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Antea Worldwide Palliative Care Conference

Rome, 12-14 November 2008


Presenting author Palliative Care development in Australia and New Zealand.
Margaret O’Connor
Authors (max 6, presenting author included): Margaret O’Connor
Margaret.OConnor@med.monas Care of the dying has been part of both Australian and New Zealand’s healthcare systems since
the early days of settlement. In the last 30 years or so, alongside developments in medical
technology, more active care systems for those facing the end of life have emerged, particularly in
home-based care. Palliative care services have taken on of care of the whole person (not just the
Please underline the most clinical course of the disease or their physical care) and emphasise the centrality of the person
appropriate category for your
abstract themselves being involved in the decision-making about care. Palliative care expertise is
available in many settings – at home, in acute hospitals, in aged care settings and specialist in-
• Pain and other symptoms
• Palliative care for cancer patients patient palliative care units, sometimes still called hospices.
• Palliative care for non cancer
patients However, palliative care is still finding its place within healthcare systems; and there are many
• Paediatric palliative care
different models and approaches to the delivery of palliative care evident across the country. This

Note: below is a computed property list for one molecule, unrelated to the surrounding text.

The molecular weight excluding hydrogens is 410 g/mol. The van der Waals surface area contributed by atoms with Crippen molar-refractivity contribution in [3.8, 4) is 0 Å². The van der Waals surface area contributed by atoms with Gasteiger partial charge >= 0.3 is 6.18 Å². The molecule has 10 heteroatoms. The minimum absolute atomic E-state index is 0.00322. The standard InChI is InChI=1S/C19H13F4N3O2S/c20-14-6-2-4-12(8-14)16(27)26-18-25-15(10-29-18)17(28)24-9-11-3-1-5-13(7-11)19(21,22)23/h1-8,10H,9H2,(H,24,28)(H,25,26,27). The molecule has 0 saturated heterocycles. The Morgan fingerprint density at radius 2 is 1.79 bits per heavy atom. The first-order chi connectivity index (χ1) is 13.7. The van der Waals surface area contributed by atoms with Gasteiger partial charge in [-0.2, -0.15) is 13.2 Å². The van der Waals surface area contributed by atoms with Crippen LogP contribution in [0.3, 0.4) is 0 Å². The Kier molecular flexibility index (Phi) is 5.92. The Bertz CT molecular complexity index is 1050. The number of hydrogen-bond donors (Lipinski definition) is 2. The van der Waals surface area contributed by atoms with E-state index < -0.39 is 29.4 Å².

• Palliative care for the elderly
• The actors of palliative care discussion addresses the contemporary requirements to utilize both primary health and health
• Latest on drugs promotion principles to disseminate the expertise of palliative care as widely as possible.
• Pain

• Illness and suffering through
• Marginalisation and social stigma
at the end of life
• Palliative care advocacy projects

• Prognosis and diagnosis
communication in
different cultures
• Communication between doctor-
patient and patient-
• Religions and cultures versus
suffering, death and
• Public institution in the world:
palliative care policies
and law
• Palliative care: from villages to
• Space, light and gardens for the
terminally ill patient
• End-of-life ethics Session: Palliative care around the world

• Complementary therapies Chair of the session: Dott. Davi Praill, Dott. Lukas Radbruch
• Education, training and research
• Fund-raising and no-profit
• Bereavement support
• Volunteering in palliative care
• Rehabilitation in palliative care
• Palliative care around the world